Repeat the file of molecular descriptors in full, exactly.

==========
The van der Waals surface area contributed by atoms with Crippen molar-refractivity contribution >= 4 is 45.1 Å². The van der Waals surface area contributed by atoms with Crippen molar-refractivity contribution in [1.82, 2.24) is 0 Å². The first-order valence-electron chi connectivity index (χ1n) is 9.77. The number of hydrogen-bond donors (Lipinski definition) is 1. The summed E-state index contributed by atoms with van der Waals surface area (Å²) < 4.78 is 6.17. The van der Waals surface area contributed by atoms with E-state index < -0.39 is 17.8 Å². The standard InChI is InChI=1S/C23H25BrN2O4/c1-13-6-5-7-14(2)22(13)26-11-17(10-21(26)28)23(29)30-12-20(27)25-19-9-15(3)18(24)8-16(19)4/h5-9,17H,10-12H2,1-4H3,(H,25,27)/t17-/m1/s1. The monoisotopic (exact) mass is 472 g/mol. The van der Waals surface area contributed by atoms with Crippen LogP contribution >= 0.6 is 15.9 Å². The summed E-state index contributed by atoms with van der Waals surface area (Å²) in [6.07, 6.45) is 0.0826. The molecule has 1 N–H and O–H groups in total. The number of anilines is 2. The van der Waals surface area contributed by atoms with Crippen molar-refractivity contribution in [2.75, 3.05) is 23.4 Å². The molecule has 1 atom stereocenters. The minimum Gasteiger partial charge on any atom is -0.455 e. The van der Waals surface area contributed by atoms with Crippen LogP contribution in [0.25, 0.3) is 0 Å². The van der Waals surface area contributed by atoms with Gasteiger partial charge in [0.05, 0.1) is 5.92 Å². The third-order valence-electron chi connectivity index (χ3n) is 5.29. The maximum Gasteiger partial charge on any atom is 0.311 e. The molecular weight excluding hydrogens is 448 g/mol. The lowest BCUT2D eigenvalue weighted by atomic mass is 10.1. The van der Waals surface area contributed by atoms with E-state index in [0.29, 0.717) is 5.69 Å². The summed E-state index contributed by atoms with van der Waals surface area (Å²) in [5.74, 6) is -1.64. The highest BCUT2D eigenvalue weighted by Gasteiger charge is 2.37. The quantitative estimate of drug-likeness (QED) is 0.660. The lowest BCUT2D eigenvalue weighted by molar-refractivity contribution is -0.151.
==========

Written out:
The van der Waals surface area contributed by atoms with Crippen molar-refractivity contribution >= 4 is 45.1 Å². The van der Waals surface area contributed by atoms with Crippen molar-refractivity contribution in [1.82, 2.24) is 0 Å². The first-order valence-electron chi connectivity index (χ1n) is 9.77. The number of hydrogen-bond donors (Lipinski definition) is 1. The summed E-state index contributed by atoms with van der Waals surface area (Å²) < 4.78 is 6.17. The van der Waals surface area contributed by atoms with E-state index < -0.39 is 17.8 Å². The standard InChI is InChI=1S/C23H25BrN2O4/c1-13-6-5-7-14(2)22(13)26-11-17(10-21(26)28)23(29)30-12-20(27)25-19-9-15(3)18(24)8-16(19)4/h5-9,17H,10-12H2,1-4H3,(H,25,27)/t17-/m1/s1. The monoisotopic (exact) mass is 472 g/mol. The van der Waals surface area contributed by atoms with Crippen LogP contribution >= 0.6 is 15.9 Å². The summed E-state index contributed by atoms with van der Waals surface area (Å²) in [6.07, 6.45) is 0.0826. The molecule has 1 N–H and O–H groups in total. The number of anilines is 2. The van der Waals surface area contributed by atoms with Crippen molar-refractivity contribution in [2.75, 3.05) is 23.4 Å². The molecule has 1 atom stereocenters. The minimum Gasteiger partial charge on any atom is -0.455 e. The van der Waals surface area contributed by atoms with Crippen LogP contribution in [0.25, 0.3) is 0 Å². The van der Waals surface area contributed by atoms with Gasteiger partial charge in [0.05, 0.1) is 5.92 Å². The third-order valence-electron chi connectivity index (χ3n) is 5.29. The maximum Gasteiger partial charge on any atom is 0.311 e. The molecular weight excluding hydrogens is 448 g/mol. The lowest BCUT2D eigenvalue weighted by atomic mass is 10.1. The van der Waals surface area contributed by atoms with E-state index in [0.29, 0.717) is 5.69 Å². The summed E-state index contributed by atoms with van der Waals surface area (Å²) in [5.74, 6) is -1.64. The highest BCUT2D eigenvalue weighted by Gasteiger charge is 2.37. The quantitative estimate of drug-likeness (QED) is 0.660. The lowest BCUT2D eigenvalue weighted by molar-refractivity contribution is -0.151.